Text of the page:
Questions That Remain Unanswered

While the country bans have been in effect, individuals traveling to the US have needed to demonstrate a national interest exemption. Some qualifying exemptions have included researchers for the COVID-19 vaccine, medical workers, essential services, supply services, and spouses of U.S. citizens. The administration has not said whether visa holders will still need to show a national interest exemption.

Many embassies and consulates closed during the pandemic. Some, like the embassy in Norway, have limited visa appointments for residents of Norway with emergency humanitarian cases and national interest exemptions. Collectively, US embassies and consulates have a backlog of at least half a million nonimmigrant visa petitions.

The Department of State, which runs US embassies and consulates, has not said when all of them will reopen nor have they addressed how they will process the backlog.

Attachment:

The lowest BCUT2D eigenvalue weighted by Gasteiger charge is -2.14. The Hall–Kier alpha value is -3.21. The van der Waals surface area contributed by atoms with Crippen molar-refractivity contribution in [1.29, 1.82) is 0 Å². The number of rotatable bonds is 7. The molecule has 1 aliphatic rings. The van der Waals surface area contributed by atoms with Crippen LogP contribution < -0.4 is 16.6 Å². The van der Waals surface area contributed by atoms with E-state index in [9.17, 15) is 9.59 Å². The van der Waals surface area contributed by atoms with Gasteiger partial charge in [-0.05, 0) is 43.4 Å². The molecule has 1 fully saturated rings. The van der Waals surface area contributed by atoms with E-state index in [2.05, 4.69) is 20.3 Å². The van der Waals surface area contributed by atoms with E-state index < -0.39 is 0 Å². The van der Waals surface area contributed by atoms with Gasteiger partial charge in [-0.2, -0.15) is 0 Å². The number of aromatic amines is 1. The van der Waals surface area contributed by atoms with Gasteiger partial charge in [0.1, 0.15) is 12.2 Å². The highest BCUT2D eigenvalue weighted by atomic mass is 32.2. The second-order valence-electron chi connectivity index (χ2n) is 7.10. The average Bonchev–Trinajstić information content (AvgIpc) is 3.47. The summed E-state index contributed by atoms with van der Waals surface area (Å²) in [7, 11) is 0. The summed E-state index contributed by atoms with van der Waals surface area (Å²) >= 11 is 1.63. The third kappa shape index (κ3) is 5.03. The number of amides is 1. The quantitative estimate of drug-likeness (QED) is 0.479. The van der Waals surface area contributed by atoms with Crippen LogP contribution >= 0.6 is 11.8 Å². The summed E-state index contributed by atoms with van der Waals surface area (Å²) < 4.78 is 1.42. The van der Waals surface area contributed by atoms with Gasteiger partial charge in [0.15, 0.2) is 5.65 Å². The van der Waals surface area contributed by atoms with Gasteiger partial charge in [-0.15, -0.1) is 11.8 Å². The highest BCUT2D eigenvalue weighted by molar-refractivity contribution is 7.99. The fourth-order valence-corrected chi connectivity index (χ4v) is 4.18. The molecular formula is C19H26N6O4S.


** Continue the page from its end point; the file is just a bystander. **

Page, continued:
What We Can Say Now

The ban-lifting announcement signals that casual travel – like trips for holiday gatherings and vacations, for example – will return for vaccinated international travelers. The silence on reopening embassies and consulates and processing the visa-petition backlog indicates that visa appointments may be hard to get. Everyone who has applied for a visa while embassies and consulates were closed has a place in line before the casual traveler. In addition to the backlog, the Department of State said worldwide resources have been prioritized to help Afghani refugees relocate.

If you are a foreign national looking to travel in November and December – or even further out – you should not expect a quick response or visa appointment. You may not get an appointment within your desired timeframe.

Being apart from family and friends for so long takes a toll. I can understand the rush to visit home. But it is not worth risking being stuck outside the US, unable to return when you need to. If you can’t secure an appointment and get the travel approved, don’t go.

Given the administration’s early November timeline, I expect they will issue more information soon.